Do I have to become an activist to be a Vegan or Vegetarian?

activistYes, that’s right, you do have to become an active activist to be a vegan or a vegetarian. Burn your bras, ladies! Always have an arsenal of red paint filled balloons to throw on random passersby wearing fur. If you see a small child walking their toy poodle you better release the beast and preach the absurdity of leashing a wild animal while simultaneously urging the little beasty to leave its tiny oppressive human and run free (but also away from traffic). VegHeads unite!

And now back to reality for a bit. To answer this questions seriously (because I was kidding in the previous paragraph), you DO NOT have to become an active activist to be a vegan or a vegetarian.

What do I mean by active activist? Well there are two definitions of the word “active,” one that’s the typical idea of actively active and another that’s more passively active according to the all-knowing Google. The more actively active definition means to be engaged in action; characterized by energetic work, participation, etc; busy. The actively passive definition refers to being in a state of existence, progress, or motion.

So the way I see it, by simply deciding to go either vegan or vegetarian, you are automatically a passively active activist. You are in a state of existence, progress, or motion against the cruelty of animals by making the choice to not support the meat, leather, and dairy industries yourself. You can stop there. You don’t have to do anything else, because you’re already saving lives.

If you do want to become an active activist, by all means go for it. Do the research on animal cruelty and nutrition, fill your Facebook page full of anti-animal abuse photos, give only vegan recipe books and Vitamixes to your friends and family for holidays and for God’s sake don’t wear fur. (Because you look ridiculous dressed up as Sasquatch.)

I don’t consider myself to be an active activist. My family, friends, boyfriend, and co-workers do not listen to me preach about animal cruelty and why they should become a vegHead too. Why? There’s 3 main reasons for this.

  1. While I love the little beasties of the world, I also understand that people have to make up their own minds about this lifestyle. Deciding to go against every “fact” about nutrition you were lied to about taught is a huge decision. No one should feel pressured to join any cause. There’s thousands of articles, videos, eloquent public speeches and advertisements in the world exposing animal cruelty and promoting a vegHead lifestyle. People know what’s going on. We live in a world of endless answers at our fingertips, so anyone telling you they don’t already know what’s going on with animals is lying. If after all these resources thrown in their faces people still choose to turn a blind eye and support these industries, they are a lost cause. I don’t like wasting my energy and time preaching to the self-inflicted deaf.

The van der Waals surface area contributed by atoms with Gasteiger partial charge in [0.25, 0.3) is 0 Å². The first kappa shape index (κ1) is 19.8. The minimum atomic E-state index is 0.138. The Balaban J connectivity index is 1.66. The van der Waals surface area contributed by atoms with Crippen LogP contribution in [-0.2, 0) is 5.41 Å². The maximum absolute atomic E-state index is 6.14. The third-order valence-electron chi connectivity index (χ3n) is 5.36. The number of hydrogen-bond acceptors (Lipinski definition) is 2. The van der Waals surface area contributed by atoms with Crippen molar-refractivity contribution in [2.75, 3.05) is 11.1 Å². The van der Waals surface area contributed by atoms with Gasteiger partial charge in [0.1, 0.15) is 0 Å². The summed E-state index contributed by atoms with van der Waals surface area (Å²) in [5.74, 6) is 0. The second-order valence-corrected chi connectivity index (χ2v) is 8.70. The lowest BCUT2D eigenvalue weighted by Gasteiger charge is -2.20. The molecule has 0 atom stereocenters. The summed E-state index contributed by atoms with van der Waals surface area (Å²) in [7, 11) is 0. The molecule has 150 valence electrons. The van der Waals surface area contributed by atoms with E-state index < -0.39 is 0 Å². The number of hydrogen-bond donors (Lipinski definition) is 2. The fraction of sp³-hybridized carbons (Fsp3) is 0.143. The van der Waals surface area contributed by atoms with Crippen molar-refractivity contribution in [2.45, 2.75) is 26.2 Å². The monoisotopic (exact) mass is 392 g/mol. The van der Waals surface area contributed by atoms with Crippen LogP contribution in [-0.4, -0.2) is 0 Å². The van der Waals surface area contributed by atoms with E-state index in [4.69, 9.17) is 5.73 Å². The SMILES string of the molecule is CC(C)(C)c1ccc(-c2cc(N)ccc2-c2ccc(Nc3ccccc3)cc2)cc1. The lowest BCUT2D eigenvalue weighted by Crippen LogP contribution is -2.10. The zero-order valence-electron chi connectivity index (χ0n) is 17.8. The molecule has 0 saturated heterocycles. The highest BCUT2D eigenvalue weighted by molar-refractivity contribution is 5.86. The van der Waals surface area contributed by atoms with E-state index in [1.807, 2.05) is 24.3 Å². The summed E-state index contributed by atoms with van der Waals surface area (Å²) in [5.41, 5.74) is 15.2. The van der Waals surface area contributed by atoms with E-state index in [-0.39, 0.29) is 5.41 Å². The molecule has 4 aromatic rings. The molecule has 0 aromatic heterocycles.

2. I am not entirely eloquent when I speak. I’m short, have a high-pitched voice, and turn really red when I get into headed debates. Not many people can take a combination like this seriously, which is why I started a blog instead of a YouTube channel.
  3. I’m a Christian (surprise!) and fully believe in preaching by example. I want people to see how healthy I am, how much energy I have, and see how much peace of mind I get by not eating meat. Then I want them to be damn jealous of me. When people see all these great affects from my lifestyle I want them to want the same thing for themselves. I think people learn the best by seeing first and then doing. Isn’t that how we all learned in school anyway? Aren’t you more likely to want to wear some crazy fashion trend your close friends and family are into than the uniform you’re forced to wear at school? Hell yeah.

You won’t ever see me throwing paint on fur-wearing pedestrians and there won’t be any articles on why meat eaters should convert or die on this blog (unless it’s an article about health and I’m talking about actually dying from clogged arteries, etc.).

This lifestyle blog is about as actively active as I get with my activism. You don’t have to start a blog yourself. If you are thinking of making the choice to stop eating meat, but don’t want to be an active activist for the cause, do not let the idea that you need to be that way deter you from this lifestyle. There are far too many people turned off from this lifestyle by the elitist, snobby, rude stigmas that vegans and vegetarians are linked to. As long as you want to go vegHead, do it. You do your part and let the rest of the world catch up to your awesomeness.